“Be careful what you wish for,” is familiar enough advice that it usually elicits the same cause-and-effect response, “you just might get it.” The prophet Alma seemed to understand this principle a little clearer than most. You have likely heard the expression before, and possibly even used it yourself. But how much do you believe it?
“O that I were an angel,” is an intriguing exclamation by Alma, in chapter 29 of his record, when you compare it with the history that preceded and succeeded this statement.
We learn from the record of King Mosiah that Alma was a “wicked and idolatrous man,” and, “he led many of the people to do after the manner of his iniquities.” (Mosiah 27:8) His friends, the four sons of Mosiah did much to destroy the church of God. They were “the very vilest of sinners.” (Mosiah 28:4) Alma, himself later states that he rebelled against God and “murdered many of his children, or rather led them away to destruction.” (Alma 36:13-14) But he changed.
Not long after the peak of Alma’s wickedness was this statement made about him, “Alma did walk in the ways of the Lord, and he did keep his commandments….” (Mosiah 29:43) The reason for the change was a visit by an angel in answer to his father’s prayers. In this visit, Alma was severely chastened. He became weak and helpless for three days. However, in this experience, the words of the angel awoke in him a realization of his misplaced desires along with the eternal consequences that were bound fast to his choices. One thing that makes Alma unique is how quickly he fully repented and began to repair the damage he had caused.
Between ten and twenty years later, Alma, as the high priest over the church, visited a city of people who lived after the manner of his former example. The people of Ammonihah were hardhearted and wicked, and they refused to listen to Alma. As Alma was weighed down by the burden of confronting the effects of his own sins a second time, through the sins of those people, an angel again appeared to him. It was the same angel that visited him before. The angel encouraged Alma and commanded him to return to Ammonihah again because there were people who yet needed to be saved, just as Alma had.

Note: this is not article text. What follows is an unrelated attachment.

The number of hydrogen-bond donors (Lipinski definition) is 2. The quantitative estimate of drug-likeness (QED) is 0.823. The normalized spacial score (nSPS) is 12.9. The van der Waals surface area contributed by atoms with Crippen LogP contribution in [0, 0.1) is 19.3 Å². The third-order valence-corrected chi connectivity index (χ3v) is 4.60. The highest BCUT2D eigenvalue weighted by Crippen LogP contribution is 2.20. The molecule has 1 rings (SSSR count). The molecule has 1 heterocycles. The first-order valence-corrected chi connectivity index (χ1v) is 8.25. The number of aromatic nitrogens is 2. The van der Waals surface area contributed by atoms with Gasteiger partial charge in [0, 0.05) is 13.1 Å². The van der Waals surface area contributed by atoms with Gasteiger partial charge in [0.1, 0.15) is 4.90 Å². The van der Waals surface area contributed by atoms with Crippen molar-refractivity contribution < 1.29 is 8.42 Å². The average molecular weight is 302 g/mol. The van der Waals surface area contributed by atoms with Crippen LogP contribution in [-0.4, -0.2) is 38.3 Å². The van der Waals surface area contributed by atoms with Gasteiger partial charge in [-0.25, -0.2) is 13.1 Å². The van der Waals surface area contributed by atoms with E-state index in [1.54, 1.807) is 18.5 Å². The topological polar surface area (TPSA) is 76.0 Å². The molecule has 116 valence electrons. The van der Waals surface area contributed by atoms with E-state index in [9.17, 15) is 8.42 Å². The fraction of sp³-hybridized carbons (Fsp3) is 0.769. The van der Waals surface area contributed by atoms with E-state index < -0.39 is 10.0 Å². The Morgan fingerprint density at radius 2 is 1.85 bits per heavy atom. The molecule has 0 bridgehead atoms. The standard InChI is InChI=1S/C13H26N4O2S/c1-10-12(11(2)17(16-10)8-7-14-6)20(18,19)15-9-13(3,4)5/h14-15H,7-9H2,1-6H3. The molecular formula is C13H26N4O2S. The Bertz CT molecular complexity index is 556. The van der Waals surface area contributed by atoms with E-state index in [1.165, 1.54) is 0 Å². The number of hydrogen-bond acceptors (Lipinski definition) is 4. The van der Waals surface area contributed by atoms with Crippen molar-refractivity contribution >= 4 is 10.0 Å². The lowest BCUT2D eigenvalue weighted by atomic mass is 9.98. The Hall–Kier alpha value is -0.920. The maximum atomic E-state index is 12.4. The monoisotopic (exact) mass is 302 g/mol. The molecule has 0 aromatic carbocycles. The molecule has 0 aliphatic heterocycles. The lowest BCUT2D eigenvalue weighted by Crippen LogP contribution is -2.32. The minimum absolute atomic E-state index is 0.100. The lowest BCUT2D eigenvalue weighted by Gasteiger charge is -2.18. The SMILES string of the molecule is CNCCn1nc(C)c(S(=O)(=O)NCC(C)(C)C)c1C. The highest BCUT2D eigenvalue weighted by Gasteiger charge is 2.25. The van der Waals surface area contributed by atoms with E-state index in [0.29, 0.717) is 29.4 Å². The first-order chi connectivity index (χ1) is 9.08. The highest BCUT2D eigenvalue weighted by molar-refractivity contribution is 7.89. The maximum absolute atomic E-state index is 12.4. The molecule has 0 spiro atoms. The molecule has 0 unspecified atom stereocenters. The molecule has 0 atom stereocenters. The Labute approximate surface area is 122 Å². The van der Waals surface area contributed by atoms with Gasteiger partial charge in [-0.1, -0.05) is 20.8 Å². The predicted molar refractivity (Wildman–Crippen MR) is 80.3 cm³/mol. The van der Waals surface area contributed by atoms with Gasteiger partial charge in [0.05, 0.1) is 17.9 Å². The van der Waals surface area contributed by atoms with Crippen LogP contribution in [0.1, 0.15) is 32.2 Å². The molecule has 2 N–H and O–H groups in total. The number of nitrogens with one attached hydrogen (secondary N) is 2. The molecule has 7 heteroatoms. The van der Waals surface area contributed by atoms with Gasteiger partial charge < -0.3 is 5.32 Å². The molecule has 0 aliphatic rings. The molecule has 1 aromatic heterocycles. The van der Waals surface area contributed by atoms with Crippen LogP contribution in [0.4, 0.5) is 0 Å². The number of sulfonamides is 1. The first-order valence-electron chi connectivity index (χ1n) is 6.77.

Alma knew the power of an angel. He also knew that he had personally done terrible damage in his earlier years. Recognizing that Alma was the beneficiary of a ministering angel on at least two occasions adds great significance to his wish. “O that I were an Angel, and could have the wish of mine heart, that I might go forth and speak with the trump of God, with a voice to shake the earth, and cry repentance unto every people.” (Alma 29:1)
A unique detail of Alma’s story is the fact that the manner of his death is not fully known. In abridging the Nephite record, Mormon said that Alma departed out of the land and was never heard of more. “As to his death or burial we know not of. Behold, this we know, that he was a righteous man; and the saying went abroad in the church that he was taken up by the Spirit, or buried by the hand of the Lord, even as Moses.” If that were the case, Alma got his wish.